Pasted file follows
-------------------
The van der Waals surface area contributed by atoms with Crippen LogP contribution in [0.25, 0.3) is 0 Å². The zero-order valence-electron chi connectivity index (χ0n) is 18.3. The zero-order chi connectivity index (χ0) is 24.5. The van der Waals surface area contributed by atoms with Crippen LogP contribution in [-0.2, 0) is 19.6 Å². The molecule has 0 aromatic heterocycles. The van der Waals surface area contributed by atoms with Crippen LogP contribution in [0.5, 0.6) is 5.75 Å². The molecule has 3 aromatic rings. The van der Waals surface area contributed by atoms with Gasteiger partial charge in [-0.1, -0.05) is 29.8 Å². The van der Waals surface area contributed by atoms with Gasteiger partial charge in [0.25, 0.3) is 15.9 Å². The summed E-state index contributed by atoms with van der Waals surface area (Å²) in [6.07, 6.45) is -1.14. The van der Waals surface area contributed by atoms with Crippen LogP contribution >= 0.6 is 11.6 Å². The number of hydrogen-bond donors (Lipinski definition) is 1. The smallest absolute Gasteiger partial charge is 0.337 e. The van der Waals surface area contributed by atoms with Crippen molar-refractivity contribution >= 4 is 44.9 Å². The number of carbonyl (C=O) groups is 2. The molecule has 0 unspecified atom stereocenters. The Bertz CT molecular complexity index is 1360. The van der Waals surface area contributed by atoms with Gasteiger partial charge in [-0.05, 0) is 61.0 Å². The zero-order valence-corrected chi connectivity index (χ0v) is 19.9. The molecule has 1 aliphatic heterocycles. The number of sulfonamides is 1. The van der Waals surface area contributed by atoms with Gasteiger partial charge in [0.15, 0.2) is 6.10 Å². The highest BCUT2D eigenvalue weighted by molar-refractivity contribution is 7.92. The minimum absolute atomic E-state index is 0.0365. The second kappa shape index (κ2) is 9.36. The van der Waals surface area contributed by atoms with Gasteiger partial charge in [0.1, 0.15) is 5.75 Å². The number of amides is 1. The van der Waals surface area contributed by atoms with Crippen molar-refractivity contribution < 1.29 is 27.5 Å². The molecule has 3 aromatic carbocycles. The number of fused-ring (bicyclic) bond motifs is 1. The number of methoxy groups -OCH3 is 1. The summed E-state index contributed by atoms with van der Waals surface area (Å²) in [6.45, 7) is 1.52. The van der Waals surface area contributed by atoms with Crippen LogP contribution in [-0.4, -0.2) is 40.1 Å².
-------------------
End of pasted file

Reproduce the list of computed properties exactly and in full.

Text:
The van der Waals surface area contributed by atoms with Crippen LogP contribution in [0.25, 0.3) is 0 Å². The zero-order valence-electron chi connectivity index (χ0n) is 18.3. The zero-order chi connectivity index (χ0) is 24.5. The van der Waals surface area contributed by atoms with Crippen LogP contribution in [-0.2, 0) is 19.6 Å². The molecule has 0 aromatic heterocycles. The van der Waals surface area contributed by atoms with Crippen LogP contribution in [0.5, 0.6) is 5.75 Å². The molecule has 3 aromatic rings. The van der Waals surface area contributed by atoms with Gasteiger partial charge in [-0.1, -0.05) is 29.8 Å². The van der Waals surface area contributed by atoms with Gasteiger partial charge in [0.25, 0.3) is 15.9 Å². The summed E-state index contributed by atoms with van der Waals surface area (Å²) in [6.07, 6.45) is -1.14. The van der Waals surface area contributed by atoms with Crippen LogP contribution >= 0.6 is 11.6 Å². The number of hydrogen-bond donors (Lipinski definition) is 1. The smallest absolute Gasteiger partial charge is 0.337 e. The van der Waals surface area contributed by atoms with Crippen molar-refractivity contribution >= 4 is 44.9 Å². The number of carbonyl (C=O) groups is 2. The molecule has 0 unspecified atom stereocenters. The Bertz CT molecular complexity index is 1360. The van der Waals surface area contributed by atoms with Gasteiger partial charge in [-0.05, 0) is 61.0 Å². The zero-order valence-corrected chi connectivity index (χ0v) is 19.9. The molecule has 1 aliphatic heterocycles. The number of sulfonamides is 1. The van der Waals surface area contributed by atoms with Gasteiger partial charge in [0.15, 0.2) is 6.10 Å². The highest BCUT2D eigenvalue weighted by molar-refractivity contribution is 7.92. The minimum absolute atomic E-state index is 0.0365. The second kappa shape index (κ2) is 9.36. The van der Waals surface area contributed by atoms with Gasteiger partial charge in [0.1, 0.15) is 5.75 Å². The number of amides is 1. The van der Waals surface area contributed by atoms with Crippen molar-refractivity contribution < 1.29 is 27.5 Å². The molecule has 3 aromatic carbocycles. The number of fused-ring (bicyclic) bond motifs is 1. The number of methoxy groups -OCH3 is 1. The summed E-state index contributed by atoms with van der Waals surface area (Å²) in [6.45, 7) is 1.52. The van der Waals surface area contributed by atoms with Crippen LogP contribution in [-0.4, -0.2) is 40.1 Å².